30th. Over 200 million copies of those books have sold. I told Mason (age 11) about it. He has read the
previous 12 books in the series and he got SUPER EXCITED! He asked me to write the date on my calendar and
I did.

If I saw a new kid’s book by an unknown author that looked interesting, and if I told Mason about it, he
might seem interested but he wouldn’t have been ecstatic about it, and he and I both probably wouldn’t
remember the book’s future release date (nor the book at all!) come October.

Last week, I read an interview with an author I’d never heard of about a book that was just released on May
29th. Max (age 16) is a huge history buff, and is particularly interested in North Korea lately because of
the recent headlines. Since See You Again in Pyongyang: A Journey into Kim Jong Un’s North Korea by Travis Jeppesen was already released, I ordered it for him. Had I read that interview a few months ago, it would have been long forgotten by now – both the title and the author’s name. Since the interview was published after the book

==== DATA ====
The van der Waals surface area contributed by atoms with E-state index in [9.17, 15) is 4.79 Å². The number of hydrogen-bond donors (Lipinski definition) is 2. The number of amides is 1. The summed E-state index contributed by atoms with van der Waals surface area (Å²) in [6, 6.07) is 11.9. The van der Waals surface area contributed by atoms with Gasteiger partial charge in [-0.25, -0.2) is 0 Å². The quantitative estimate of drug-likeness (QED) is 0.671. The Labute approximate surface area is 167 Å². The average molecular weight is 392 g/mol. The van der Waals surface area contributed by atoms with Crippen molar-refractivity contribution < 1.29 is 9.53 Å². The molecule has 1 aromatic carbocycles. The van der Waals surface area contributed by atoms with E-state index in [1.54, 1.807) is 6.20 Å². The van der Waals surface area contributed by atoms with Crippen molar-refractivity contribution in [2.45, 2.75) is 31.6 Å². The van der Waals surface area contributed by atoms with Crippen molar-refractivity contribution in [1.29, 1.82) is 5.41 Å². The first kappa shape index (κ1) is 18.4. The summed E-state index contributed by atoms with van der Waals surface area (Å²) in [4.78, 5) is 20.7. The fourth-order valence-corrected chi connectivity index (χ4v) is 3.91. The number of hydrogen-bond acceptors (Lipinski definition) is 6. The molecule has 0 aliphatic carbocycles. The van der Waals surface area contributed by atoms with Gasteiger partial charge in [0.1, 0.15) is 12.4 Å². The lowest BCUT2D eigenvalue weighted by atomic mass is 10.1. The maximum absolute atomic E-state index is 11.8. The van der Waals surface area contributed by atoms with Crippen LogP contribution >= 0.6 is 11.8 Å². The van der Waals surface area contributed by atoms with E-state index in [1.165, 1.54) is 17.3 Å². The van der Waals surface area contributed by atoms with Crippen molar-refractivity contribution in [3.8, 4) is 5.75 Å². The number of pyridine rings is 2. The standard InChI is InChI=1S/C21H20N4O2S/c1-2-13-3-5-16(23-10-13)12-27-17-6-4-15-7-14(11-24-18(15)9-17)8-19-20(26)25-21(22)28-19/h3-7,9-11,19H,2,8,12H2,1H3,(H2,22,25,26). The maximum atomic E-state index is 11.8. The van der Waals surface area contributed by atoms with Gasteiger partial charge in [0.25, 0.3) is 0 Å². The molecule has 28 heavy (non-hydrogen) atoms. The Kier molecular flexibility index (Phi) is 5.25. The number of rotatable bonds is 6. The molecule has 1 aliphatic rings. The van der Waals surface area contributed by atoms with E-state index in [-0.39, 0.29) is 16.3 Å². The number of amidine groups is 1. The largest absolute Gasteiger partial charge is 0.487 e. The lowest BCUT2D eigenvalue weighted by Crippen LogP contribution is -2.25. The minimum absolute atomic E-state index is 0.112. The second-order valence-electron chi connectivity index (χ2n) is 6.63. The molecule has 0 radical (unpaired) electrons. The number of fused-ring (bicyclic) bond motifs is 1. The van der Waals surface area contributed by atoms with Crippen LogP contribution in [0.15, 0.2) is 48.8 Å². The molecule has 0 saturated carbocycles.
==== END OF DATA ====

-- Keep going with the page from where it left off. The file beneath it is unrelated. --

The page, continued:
was released, the author was able to SELL copies of his book THAT VERY DAY, rather than hoping people would
remember his book weeks or months later.

People who read a published press release about an author they’ve never heard of might be interested. But,
by the time the book is released, they’ll likely have forgotten about it. And, that book by that unknown
author isn’t going to make the headlines so it’s doubtful the person who read about the book months ago on
social media, or in a press release, will hear about it again when it’s released.

Think about it. You could spend an hour a day promoting an unpublished book…which takes an hour a day